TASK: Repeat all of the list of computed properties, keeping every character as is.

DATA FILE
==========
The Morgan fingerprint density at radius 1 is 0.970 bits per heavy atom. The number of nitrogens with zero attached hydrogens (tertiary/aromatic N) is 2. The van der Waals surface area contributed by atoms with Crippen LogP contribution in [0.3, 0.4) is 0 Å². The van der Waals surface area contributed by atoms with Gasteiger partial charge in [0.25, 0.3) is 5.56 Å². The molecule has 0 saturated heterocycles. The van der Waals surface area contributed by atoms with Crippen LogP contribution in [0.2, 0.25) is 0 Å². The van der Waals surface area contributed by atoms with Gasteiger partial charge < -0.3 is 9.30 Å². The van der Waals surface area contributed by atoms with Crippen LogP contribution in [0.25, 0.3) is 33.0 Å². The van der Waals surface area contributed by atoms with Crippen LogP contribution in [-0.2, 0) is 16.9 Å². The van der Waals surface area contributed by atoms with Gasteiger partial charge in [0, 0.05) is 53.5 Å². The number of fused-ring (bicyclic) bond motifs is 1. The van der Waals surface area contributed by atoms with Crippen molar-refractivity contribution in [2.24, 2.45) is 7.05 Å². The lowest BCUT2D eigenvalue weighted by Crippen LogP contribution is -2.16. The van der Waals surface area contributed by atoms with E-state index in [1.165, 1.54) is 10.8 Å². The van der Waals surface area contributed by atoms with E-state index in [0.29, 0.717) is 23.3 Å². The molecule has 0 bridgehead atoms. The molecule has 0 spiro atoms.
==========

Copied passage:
The Morgan fingerprint density at radius 1 is 0.970 bits per heavy atom. The number of nitrogens with zero attached hydrogens (tertiary/aromatic N) is 2. The van der Waals surface area contributed by atoms with Crippen LogP contribution in [0.3, 0.4) is 0 Å². The van der Waals surface area contributed by atoms with Gasteiger partial charge in [0.25, 0.3) is 5.56 Å². The molecule has 0 saturated heterocycles. The van der Waals surface area contributed by atoms with Crippen LogP contribution in [0.2, 0.25) is 0 Å². The van der Waals surface area contributed by atoms with Gasteiger partial charge < -0.3 is 9.30 Å². The van der Waals surface area contributed by atoms with Crippen LogP contribution in [0.25, 0.3) is 33.0 Å². The van der Waals surface area contributed by atoms with Crippen LogP contribution in [-0.2, 0) is 16.9 Å². The van der Waals surface area contributed by atoms with Gasteiger partial charge in [0, 0.05) is 53.5 Å². The number of fused-ring (bicyclic) bond motifs is 1. The van der Waals surface area contributed by atoms with Crippen molar-refractivity contribution in [2.24, 2.45) is 7.05 Å². The lowest BCUT2D eigenvalue weighted by Crippen LogP contribution is -2.16. The van der Waals surface area contributed by atoms with E-state index in [1.165, 1.54) is 10.8 Å². The van der Waals surface area contributed by atoms with E-state index in [0.29, 0.717) is 23.3 Å². The molecule has 0 bridgehead atoms. The molecule has 0 spiro atoms.